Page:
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Joshua 17:1-10, from a Priestly writer, describes the inheritance of Manasseh. In Joshua 17:7-10 the boundaries are given, but as in the case of Ephraim, no definite boundary line can be drawn from the names given in the text. The only point of interest is the assignment of inheritance to the daughters of Zelophehad in accordance with Numbers 27:1 ff. There Moses ordains that the daughters of a man who has no sons shall take their father’ s inheritance. This is in opposition to ancient law, which recognised the sons only as heirs. Later feeling was against this, and the writer of Numbers 27:1 ff. gave effect to it by the imaginary instance of Zelophehad and his daughters. For a discussion of this kind of “ legal fiction,” see W. R. Smith, OTJC 2 , p. 386. The remainder of the chapter ( Joshua 17:11-18) consists of two passages from an older source, the first of which states that Manasseh could not drive out the Canaanites from Bethshean and some other cities. This resembles Joshua 15:63, and should be compared with Judges 1:27. The second passage ( Joshua 17:14-18) gives the demand of “ Joseph” for an extension of territory. The request is granted, but in somewhat obscure terms. The statement ascribed to the Joseph tribe, “ Thou hast given me but one lot,” shows that the oldest tradition knew nothing of any territory E. of the Jordan being assigned to Manasseh by Moses, and this view is supported by the fact that in the song of Deborah, Machir, which is only another name for Manasseh, is regarded as a W. Jordan tribe. It has therefore been argued with great probability that the settlements of the Manassite clans E. of the Jordan were subsequent to the settlements on the W. But the passage in the text does not put this definitely; accordingly Budde emends Joshua’ s answer as follows: “ But the hill country of Gilead shall be thine.” Whether this emendation is accepted or not, a large number of scholars are agreed that the first settlements of Manasseh were in W. Palestine and that those in the E. were acquired later; the present passage, with its distinct statement about the “ one lot,” certainly supports that view.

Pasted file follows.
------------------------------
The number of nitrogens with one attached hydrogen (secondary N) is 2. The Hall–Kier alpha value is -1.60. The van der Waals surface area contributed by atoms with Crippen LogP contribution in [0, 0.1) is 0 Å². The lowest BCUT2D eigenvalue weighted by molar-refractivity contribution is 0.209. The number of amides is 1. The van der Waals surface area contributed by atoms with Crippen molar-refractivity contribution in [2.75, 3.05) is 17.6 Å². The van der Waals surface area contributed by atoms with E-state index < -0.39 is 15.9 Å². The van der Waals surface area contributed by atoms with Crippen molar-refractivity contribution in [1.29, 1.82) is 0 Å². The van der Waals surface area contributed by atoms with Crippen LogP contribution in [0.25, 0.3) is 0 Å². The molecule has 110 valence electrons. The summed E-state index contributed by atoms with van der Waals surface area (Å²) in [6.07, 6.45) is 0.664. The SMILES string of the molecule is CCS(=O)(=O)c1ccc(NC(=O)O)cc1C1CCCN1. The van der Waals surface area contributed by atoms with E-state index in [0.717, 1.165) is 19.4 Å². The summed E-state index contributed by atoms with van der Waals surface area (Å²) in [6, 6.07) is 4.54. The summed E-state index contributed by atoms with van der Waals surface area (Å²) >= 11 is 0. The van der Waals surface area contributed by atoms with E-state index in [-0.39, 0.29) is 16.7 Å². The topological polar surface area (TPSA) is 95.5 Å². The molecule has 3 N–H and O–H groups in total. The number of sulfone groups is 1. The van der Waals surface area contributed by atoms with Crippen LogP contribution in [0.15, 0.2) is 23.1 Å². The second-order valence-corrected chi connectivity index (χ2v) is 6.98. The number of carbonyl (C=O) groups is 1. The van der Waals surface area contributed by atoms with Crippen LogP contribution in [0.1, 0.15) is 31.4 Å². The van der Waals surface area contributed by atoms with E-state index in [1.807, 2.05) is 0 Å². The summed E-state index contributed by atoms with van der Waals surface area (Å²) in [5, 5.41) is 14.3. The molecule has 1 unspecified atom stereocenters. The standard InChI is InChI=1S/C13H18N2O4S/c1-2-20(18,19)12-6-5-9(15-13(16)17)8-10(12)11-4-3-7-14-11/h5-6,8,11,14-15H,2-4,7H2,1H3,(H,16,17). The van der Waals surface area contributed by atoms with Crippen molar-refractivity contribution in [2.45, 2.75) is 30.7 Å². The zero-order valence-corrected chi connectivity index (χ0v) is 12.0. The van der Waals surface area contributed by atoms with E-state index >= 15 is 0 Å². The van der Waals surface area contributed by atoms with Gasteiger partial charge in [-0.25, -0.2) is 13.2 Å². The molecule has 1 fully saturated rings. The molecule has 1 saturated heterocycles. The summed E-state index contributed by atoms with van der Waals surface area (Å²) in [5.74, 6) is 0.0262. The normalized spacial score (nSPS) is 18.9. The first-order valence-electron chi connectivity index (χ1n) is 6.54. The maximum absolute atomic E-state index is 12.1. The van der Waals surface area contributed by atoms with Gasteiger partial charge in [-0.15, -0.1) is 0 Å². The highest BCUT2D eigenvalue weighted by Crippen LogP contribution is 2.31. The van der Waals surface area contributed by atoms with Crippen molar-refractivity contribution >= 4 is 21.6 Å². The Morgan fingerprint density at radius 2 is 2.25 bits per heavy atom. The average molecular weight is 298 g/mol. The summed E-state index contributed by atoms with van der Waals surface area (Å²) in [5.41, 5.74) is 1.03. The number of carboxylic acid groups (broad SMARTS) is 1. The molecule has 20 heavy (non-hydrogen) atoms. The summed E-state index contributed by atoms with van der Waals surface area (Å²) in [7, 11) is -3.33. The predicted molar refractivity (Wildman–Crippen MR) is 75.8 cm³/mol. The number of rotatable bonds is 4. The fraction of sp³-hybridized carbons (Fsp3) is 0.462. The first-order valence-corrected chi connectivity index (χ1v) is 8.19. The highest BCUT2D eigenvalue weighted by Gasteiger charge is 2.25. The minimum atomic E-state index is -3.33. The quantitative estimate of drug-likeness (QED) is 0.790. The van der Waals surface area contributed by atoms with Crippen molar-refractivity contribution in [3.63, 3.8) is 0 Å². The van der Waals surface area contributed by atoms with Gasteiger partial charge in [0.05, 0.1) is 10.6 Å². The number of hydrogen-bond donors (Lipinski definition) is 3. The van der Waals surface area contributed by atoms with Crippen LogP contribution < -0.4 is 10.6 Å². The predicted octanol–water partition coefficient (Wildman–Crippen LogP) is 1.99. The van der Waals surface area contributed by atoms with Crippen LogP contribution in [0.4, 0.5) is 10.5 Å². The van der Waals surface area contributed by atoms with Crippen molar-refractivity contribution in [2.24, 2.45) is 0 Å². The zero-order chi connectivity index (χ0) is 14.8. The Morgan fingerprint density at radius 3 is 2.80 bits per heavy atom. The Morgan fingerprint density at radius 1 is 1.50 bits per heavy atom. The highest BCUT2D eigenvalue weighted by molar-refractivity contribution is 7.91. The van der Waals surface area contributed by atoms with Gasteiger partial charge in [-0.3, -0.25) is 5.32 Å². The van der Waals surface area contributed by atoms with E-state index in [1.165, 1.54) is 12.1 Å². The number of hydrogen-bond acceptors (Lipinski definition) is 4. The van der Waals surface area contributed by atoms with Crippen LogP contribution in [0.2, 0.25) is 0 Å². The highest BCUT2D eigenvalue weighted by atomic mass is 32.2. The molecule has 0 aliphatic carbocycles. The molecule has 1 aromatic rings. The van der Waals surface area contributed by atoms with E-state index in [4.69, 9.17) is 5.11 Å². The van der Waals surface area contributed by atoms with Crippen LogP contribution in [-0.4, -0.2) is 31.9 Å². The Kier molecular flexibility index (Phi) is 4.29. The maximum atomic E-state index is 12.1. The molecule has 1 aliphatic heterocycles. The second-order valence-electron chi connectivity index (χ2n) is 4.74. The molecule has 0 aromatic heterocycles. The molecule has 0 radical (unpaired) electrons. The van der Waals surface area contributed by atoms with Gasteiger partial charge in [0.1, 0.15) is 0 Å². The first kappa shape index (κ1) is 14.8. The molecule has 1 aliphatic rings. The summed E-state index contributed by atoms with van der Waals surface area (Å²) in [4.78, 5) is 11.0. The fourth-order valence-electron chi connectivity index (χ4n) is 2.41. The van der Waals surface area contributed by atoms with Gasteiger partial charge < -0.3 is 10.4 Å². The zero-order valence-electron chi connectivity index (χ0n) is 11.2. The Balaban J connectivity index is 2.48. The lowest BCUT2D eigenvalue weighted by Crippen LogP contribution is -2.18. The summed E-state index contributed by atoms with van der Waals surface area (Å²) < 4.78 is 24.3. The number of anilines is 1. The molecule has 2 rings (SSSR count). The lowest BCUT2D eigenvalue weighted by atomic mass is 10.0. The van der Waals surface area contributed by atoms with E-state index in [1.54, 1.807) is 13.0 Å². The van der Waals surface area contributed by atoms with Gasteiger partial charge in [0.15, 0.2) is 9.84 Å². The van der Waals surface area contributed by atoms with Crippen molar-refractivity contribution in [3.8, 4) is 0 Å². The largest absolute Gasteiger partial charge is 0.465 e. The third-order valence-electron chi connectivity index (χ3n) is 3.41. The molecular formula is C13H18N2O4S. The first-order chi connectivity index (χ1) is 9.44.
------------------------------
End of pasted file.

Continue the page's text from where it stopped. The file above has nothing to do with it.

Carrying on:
The first verse of ch. 18 belongs to P, and its original position was before Joshua 14:1. It was placed here by the editor before what is probably a Deuteronomic passage ( Joshua 17:2-10) with which it does not connect very well. So far, only Judah and Joseph (Ephraim and Manasseh) have had their inheritance assigned to them by lot. The old tradition was that Judah and Joseph were the first to obtain their territory by conquest; the way in which P conformed to this was by saying that their inheritance was assigned to them first by lot when the whole of the W. Jordan territory was divided. The writer of Joshua 17:2-10 (D?) apparently follows the older narrative, that Judah and Joseph obtained their lands by conquest, but thinks that the remaining seven tribes obtained theirs by lot. This the editor retained. But the passage has suffered from subsequent revision, for the LXX shows that it did not originally contain the references to Shiloh in Joshua 17:8-10. These references were inserted to make the passage agree with Joshua 17:1. After this passage, P is resumed and the lots of the seven tribes given in the remaind er of Joshua 18 and i n Joshua 19. In Joshua 19:47, we have a fragment of the older history, or rather the fragment of a fragment. The meaningless words “ went out beyond them” should be “ were too narrow for them.” This restores sense to the passage as it stands. But the original passage, as we see it from the LXX, corresponded to Judges 1:34, from which it appears that the Amorites effectually prevented the Danites from settling in the SW. of Palestine. The last editor of Joshua desired that this should not remain on record, and accordingly cut down the original passage to its present form.
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Peake, Arthur. "Commentary on Joshua 17". "Peake's Commentary on the Bible ". https://www.studylight.org/
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